America did not bless Christianity. Christianity did not improve when it got to these shores.
God, as Creator and freely distinct from His Creation, does not need America.
America, surely, needs God, and the reality of His Church.
And permit me to suggest this possibility, against some prevailing notions:
Orthodox Christianity did not improve, either, when it got here. Over the space of only a few generations, it did become “American” in a lesser, regressive sense. We are more than competent at having imitated the mainline penchant for seminary accreditation (a bourgeois and secularist predilection if I ever saw one), for the professionalization (and concomitant secularization) of clergy, and for political hobnobbing (“we should unify because we can set up an important office in DC, so the Big People will pay attention to us”). Or, on the other hand (and schizophrenically doing so at the same time), just as competently aping the fundamentalist metier for commercializing spirituality and entertaining the buff elite.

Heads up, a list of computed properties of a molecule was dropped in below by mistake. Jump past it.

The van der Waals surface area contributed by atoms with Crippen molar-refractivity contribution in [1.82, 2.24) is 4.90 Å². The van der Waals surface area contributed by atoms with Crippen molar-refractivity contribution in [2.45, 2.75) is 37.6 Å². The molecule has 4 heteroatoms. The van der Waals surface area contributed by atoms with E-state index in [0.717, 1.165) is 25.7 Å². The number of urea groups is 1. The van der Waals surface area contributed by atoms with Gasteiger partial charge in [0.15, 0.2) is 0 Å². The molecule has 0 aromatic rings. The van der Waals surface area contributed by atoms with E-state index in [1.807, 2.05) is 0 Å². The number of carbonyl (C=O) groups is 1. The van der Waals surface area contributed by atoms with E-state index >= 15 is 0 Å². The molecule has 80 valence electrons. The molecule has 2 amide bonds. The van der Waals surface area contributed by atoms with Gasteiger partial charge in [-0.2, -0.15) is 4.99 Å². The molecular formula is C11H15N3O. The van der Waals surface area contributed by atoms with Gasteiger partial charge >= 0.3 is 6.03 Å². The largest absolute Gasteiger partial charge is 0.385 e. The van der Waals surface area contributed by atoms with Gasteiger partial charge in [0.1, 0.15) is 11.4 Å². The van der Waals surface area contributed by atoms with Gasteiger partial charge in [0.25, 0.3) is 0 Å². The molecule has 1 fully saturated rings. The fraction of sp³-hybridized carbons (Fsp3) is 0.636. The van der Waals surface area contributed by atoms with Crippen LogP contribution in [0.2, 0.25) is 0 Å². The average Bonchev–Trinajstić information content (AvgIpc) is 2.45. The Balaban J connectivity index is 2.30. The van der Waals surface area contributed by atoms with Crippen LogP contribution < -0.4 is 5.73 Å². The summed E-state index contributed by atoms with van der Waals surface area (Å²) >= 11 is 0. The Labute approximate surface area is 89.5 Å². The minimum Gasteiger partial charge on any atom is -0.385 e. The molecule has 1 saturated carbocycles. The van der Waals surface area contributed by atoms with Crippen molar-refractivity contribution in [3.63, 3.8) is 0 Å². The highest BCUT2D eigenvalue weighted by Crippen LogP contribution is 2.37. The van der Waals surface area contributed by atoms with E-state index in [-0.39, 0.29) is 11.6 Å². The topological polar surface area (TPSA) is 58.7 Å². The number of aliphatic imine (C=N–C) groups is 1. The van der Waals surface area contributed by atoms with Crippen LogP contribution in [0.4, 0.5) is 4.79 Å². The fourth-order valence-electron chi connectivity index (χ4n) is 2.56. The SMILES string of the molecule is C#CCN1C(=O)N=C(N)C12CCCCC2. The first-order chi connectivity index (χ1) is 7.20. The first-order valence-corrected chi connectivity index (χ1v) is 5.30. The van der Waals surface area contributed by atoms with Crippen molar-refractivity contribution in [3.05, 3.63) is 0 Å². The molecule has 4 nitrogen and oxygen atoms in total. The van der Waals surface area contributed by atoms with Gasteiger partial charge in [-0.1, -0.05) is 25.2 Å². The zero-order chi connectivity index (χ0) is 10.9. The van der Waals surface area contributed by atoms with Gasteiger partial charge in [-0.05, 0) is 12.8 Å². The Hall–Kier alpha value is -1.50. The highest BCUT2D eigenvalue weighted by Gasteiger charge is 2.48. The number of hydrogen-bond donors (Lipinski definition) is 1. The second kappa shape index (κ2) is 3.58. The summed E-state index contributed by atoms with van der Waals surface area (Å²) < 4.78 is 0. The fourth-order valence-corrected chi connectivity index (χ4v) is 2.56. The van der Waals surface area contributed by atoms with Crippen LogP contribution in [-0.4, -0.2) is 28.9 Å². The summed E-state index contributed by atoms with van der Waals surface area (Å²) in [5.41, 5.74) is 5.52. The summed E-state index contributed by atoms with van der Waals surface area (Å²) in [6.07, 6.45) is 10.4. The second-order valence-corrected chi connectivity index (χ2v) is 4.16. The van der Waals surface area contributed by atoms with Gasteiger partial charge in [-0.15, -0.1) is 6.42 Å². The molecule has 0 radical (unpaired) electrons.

But Orthodoxy still has the better (or, if you will, more authentic) America to reach and to attain: the “genius” of this land (whether you want to translate that term in its classical meaning, or its more current usage a la the newly-departed Walter Wink) still eludes ecclesial grasp and comprehension. Then and only then (along with the more important priorities of ascetical development and charismatic grace) will it become substantially (i.e., “spiritually”) autocephalous and united. Not before.
But I have uttered this point before, earlier in these pages.
Back to the mistakes made.
I wonder if Orthodoxy was ever really ready for America. Indeed, I doubt it very much. Clearly, the hierarchy back in the old world was unprepared for the expanse of the land, the melange of cultures, the superficial egalitarianism of blue-collar workers on their days off, the incongruency between the prima facie appearance of democracy and the a fortiori plutocracy, the utter commodification of all goods in the first truly bourgeois civilization -- a society with no real need for history and, conversely, a certain need to deny metaphysics.
I am note sure whether America ever occurred to Orthodox prophecy. If there is a place for America in a real eschatology, it will be that in this civilization, America is where history goes to die.
No, the old bishops and consistories and synods hadn’t a clue: whether they have one today is up for debate.